Venezuela Has Hit a Dead End with Juan Guaido

Venezuela Has Hit a Dead End with Juan Guaido

When he climbed to the national stage early last year, Juan Guaido filled Venezuelans with expectation. Young, articulate and coolly confident, he was a fresh face in a country of stale problems. With legacy opposition leaders jailed, hiding or in exile, Guaido brought brio and apparent international muscle — Donald Trump, most loudly — to the fight to restore the nation’s damaged democracy. A picture shared widely at the time showed Guaido standing before a billowing Venezuelan flag and brandishing a portrait of Simon Bolivar, the go-to muse of Latin American rebellion.

What would the portrait show now? Two years on, Guaido’s star has dimmed. He’s president only of a shadow government with moral cachet and little more. Although some 5 million Venezuelans have abandoned the country, some high-ranking regime loyalists among them, de facto President Nicolas Maduro is going nowhere.  

The fumbling autocrat at the Miraflores Palace may have made a hash of the economy and the pandemic, but Maduro controls enough levers of power to game the Dec. 6 National Assembly elections, and so swap out Guaido for a toady in January.

Guaido — backed by the U.S., most of Europe and the Organization of American States — has denounced the election as a sham. He is pushing instead for a parallel national referendum starting online Dec. 5 and extending to some polling stations.

The stalemate creates a problem for Venezuela’s struggling discontents, who have mortgaged their hopes on Guaido and his maximalist backers in Washington. Having failed to push Maduro from power, the opposition hardliners have helped perpetuate a punishing paralysis.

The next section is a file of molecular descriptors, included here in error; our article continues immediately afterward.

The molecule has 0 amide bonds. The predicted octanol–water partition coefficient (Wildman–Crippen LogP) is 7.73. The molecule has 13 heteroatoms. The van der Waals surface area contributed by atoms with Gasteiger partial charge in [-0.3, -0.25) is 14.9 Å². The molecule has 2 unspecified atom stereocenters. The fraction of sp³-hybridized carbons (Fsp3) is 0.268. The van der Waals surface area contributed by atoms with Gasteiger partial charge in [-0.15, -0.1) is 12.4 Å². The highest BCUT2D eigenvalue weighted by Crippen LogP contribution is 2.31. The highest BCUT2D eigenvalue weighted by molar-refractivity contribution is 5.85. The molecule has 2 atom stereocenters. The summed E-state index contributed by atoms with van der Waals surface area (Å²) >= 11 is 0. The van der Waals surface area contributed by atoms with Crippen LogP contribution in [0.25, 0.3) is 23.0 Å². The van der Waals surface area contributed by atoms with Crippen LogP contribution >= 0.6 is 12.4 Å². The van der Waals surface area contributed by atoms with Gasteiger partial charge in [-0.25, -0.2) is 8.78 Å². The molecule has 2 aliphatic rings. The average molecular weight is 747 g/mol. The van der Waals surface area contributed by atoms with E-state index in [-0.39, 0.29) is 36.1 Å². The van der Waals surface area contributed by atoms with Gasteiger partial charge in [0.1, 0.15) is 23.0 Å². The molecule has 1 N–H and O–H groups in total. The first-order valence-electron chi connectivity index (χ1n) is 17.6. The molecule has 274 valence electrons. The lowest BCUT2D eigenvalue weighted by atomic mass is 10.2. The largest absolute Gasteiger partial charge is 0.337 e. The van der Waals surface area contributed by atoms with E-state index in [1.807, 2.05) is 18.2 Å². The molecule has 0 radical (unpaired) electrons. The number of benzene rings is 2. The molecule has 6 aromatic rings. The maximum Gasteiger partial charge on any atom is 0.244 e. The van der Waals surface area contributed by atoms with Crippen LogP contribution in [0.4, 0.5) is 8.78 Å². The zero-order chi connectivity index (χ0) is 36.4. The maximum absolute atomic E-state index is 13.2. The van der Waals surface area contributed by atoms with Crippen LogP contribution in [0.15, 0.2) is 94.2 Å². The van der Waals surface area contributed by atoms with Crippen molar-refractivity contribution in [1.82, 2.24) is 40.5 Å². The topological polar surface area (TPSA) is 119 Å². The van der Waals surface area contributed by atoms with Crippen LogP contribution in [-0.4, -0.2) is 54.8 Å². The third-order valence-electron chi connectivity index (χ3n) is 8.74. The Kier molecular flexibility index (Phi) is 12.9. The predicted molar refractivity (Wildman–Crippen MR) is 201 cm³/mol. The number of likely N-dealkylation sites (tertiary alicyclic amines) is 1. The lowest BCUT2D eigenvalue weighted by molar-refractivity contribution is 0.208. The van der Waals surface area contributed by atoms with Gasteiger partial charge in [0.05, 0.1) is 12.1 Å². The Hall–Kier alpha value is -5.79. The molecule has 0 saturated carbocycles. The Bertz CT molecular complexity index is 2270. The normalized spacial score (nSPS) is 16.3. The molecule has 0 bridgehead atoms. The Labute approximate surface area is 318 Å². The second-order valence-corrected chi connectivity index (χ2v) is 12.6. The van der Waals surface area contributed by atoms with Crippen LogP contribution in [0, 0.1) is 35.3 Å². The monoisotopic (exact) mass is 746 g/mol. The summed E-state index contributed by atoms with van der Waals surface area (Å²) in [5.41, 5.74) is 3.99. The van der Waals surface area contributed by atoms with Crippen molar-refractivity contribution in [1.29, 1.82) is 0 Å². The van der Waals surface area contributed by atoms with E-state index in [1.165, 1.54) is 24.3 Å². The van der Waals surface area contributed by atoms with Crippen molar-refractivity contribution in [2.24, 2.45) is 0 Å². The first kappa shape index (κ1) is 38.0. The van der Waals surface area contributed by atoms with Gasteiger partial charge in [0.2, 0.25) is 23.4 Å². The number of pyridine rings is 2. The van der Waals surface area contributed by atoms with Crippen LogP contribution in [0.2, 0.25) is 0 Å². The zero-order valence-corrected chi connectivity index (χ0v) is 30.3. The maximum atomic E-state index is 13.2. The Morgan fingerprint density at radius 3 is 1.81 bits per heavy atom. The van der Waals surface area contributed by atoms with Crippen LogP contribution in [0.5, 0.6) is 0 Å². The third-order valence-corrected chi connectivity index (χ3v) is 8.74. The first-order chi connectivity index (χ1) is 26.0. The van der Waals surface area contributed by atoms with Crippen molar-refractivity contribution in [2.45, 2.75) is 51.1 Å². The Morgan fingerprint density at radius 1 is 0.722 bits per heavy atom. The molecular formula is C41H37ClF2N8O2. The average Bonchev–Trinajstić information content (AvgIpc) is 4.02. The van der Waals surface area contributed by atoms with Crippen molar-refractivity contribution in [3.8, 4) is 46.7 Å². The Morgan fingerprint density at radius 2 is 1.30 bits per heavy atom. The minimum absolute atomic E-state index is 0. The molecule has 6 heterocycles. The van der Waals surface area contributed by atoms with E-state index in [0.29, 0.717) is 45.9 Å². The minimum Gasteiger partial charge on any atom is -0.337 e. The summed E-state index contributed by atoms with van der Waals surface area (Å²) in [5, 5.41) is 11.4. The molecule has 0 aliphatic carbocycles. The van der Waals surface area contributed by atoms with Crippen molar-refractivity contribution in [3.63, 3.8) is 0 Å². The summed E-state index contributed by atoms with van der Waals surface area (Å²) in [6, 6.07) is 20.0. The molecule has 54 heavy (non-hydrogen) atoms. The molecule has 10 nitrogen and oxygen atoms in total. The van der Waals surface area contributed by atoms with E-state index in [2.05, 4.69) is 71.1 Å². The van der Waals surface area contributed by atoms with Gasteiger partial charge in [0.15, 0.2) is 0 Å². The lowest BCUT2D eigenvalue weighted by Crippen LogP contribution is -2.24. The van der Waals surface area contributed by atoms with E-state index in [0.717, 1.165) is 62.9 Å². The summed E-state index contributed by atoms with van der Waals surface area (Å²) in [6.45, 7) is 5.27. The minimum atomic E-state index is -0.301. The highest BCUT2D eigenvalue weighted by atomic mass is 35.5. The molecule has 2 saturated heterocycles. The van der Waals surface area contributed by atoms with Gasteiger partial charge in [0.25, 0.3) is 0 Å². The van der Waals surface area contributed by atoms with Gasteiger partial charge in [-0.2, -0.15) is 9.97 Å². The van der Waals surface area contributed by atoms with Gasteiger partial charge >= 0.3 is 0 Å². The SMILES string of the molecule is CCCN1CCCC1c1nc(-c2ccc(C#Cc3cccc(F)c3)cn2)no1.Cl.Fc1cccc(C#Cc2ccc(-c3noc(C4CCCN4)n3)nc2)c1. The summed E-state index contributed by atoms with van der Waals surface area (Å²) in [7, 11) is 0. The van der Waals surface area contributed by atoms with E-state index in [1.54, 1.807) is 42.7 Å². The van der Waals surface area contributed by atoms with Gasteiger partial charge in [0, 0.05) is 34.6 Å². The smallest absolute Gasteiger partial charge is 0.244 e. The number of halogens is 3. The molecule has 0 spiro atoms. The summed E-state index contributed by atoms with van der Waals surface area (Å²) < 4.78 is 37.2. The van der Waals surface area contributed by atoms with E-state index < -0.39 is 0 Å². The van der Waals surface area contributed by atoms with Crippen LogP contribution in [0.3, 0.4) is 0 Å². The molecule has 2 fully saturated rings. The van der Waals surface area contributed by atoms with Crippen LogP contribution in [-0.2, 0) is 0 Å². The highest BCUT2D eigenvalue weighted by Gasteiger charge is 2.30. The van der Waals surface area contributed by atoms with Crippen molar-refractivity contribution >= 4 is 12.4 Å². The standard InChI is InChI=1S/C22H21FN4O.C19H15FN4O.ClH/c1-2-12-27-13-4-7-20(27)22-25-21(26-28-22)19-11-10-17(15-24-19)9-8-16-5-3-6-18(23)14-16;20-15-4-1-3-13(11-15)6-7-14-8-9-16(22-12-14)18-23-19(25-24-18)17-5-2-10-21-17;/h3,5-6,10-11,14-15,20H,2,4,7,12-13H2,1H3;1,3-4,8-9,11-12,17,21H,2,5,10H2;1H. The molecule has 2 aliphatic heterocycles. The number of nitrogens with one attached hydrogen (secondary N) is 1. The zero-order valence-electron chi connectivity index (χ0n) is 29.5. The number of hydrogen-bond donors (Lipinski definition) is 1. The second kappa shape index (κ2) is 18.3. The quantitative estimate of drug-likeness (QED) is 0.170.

Nearly two years into Guaido’s shadow mandate, Venezuela is as close to collapse as it is far from democracy. Gross domestic product is down 65% since 2015, one of the ten largest economic contractions in history, according to economist Francisco Rodriguez, director of the Oil for Venezuela foundation. Oil production, the chief source of foreign exchange, has plummeted from 1.2 million barrels a day in January 2019 to some 350,000 or 360,000 bpd (no one knows for sure). The Venezuelan exodus has become perhaps the worst refugee crisis the Western Hemisphere has known.

None of these miseries is the opposition’s doing. Yet their persistence speaks of a tactical and political debacle that has sapped international faith in Guaido’s brand. Consider the mounting legal claims from impatient creditors on billions of dollars in Venezuela’s overseas oil assets. “Guaido’s recognition was strategic, premised on an alternative government with a claim to legitimacy, and that that would lead to a collapse and a democratic transition,” Rodriguez told me. “Now that it hasn’t, there’s a good chance the international community thinks there will be no legitimate government next year.”

Washington has compounded the fiasco, as its relentless “maximum pressure” policy — combining individual and sectoral sanctions — pushes the Bolivarian command further into the embrace of malefactors. Iranian tankers go dark to ship gasoline and food to Venezuela in exchange for contraband crude, while Turkey buys Venezuelan bootleg gold. China and Russia, meantime, have obligingly rolled over Venezuelan debts. Cuba, another U.S. pariah, has put its intelligence apparatus at Maduro’s disposal, implicitly as quid pro quo for Venezuelan petroleum.